Meanwhile, our house is behind schedule, we hear, though we don't know how far behind. We never had firm completion date. Probably two or three weeks.

As for budget, the "reserve" money is already gone, and so are another $5,000 dollars or so, most of it tied to the cistern.

The good news that with the cistern behind us, the rest of the house should move along more swiftly. The architect also just completed a couple of big projects and promises to give our place daily attention. That gap may explain many of our problems.

A friend, one of those who built a house without the help of an architect, smiles knowingly at our litany of construction woe. His house cost twice as much as he had expected. He had other problems, he says, such as his maestro stealing the Christmas bonus pot intended for all the workers.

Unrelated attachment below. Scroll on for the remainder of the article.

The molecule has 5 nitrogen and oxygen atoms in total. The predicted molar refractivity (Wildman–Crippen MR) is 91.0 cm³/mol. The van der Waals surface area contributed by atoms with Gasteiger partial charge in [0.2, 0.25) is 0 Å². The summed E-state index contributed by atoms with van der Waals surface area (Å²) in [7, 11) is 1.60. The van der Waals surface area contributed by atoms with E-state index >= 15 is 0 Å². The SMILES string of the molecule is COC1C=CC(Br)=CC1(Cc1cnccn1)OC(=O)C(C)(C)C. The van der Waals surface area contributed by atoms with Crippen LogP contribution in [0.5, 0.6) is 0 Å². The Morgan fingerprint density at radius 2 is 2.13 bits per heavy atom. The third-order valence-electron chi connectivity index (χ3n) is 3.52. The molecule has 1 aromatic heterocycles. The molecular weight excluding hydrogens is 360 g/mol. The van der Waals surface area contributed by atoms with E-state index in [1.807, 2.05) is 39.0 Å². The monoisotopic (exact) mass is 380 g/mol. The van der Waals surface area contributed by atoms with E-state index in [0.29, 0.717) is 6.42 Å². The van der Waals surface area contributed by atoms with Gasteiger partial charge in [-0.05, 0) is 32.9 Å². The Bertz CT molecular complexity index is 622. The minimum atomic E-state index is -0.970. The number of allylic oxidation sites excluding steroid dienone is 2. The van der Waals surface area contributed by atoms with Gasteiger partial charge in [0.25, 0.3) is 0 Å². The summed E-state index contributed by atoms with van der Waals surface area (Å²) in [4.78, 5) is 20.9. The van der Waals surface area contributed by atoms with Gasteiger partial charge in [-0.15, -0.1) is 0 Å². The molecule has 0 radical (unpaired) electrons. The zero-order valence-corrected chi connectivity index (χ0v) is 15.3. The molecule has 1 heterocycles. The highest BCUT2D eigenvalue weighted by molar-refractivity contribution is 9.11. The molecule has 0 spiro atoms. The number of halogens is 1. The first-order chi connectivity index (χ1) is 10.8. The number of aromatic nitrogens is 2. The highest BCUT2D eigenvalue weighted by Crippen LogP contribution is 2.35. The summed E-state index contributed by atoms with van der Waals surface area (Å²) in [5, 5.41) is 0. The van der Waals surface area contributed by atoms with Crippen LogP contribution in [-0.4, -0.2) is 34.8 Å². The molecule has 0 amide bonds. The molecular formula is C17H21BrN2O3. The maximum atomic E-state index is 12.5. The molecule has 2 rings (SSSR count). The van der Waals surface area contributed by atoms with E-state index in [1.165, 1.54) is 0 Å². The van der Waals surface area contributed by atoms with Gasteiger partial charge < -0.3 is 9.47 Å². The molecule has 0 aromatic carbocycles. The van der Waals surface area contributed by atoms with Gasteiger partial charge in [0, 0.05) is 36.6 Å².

Things in Mexico are done differently, so get over it.

"Just be sure you don't work yourself into such a lather that it spoils the fun of finally moving into your own home," he said, smiling again.

1 comment:

  1. This is among the best of your blog writings. The exasperation you feel pours through. After I finished college, I used to do interior painting of people's houses at night and on weekends while holding down a full time job. When I first moved to San Miguel in the 70s, we asked the landlord of our house to paint our bedroom. Two men arrived and spent the day painting using enamel paint and large brushes. There were brush streaks everywhere especially as the painters began to try to stretch their last bucket of paint. Your observation that wages are so low that correcting mistakes is not expensive explains all. The later entry you describe of Stew and the Asst. Architect trying to debate the roof construction details with limited Spanish is classic.